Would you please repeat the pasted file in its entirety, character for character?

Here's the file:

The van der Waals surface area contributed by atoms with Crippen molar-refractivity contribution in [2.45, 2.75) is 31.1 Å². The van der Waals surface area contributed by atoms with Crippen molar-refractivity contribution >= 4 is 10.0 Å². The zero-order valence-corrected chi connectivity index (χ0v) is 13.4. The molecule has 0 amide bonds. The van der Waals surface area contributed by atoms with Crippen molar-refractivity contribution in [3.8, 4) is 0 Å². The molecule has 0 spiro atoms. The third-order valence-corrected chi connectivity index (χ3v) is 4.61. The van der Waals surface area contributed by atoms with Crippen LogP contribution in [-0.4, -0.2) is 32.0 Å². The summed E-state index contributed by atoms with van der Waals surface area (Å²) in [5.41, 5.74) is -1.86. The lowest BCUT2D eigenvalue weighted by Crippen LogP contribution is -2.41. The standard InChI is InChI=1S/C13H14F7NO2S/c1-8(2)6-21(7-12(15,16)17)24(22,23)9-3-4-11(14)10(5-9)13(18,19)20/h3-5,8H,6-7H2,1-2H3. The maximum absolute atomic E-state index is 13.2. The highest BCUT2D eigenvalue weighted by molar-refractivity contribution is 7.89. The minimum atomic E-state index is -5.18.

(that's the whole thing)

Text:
The van der Waals surface area contributed by atoms with Crippen molar-refractivity contribution in [2.45, 2.75) is 31.1 Å². The van der Waals surface area contributed by atoms with Crippen molar-refractivity contribution >= 4 is 10.0 Å². The zero-order valence-corrected chi connectivity index (χ0v) is 13.4. The molecule has 0 amide bonds. The van der Waals surface area contributed by atoms with Crippen molar-refractivity contribution in [3.8, 4) is 0 Å². The molecule has 0 spiro atoms. The third-order valence-corrected chi connectivity index (χ3v) is 4.61. The van der Waals surface area contributed by atoms with Crippen LogP contribution in [-0.4, -0.2) is 32.0 Å². The summed E-state index contributed by atoms with van der Waals surface area (Å²) in [5.41, 5.74) is -1.86. The lowest BCUT2D eigenvalue weighted by Crippen LogP contribution is -2.41. The standard InChI is InChI=1S/C13H14F7NO2S/c1-8(2)6-21(7-12(15,16)17)24(22,23)9-3-4-11(14)10(5-9)13(18,19)20/h3-5,8H,6-7H2,1-2H3. The maximum absolute atomic E-state index is 13.2. The highest BCUT2D eigenvalue weighted by molar-refractivity contribution is 7.89. The minimum atomic E-state index is -5.18.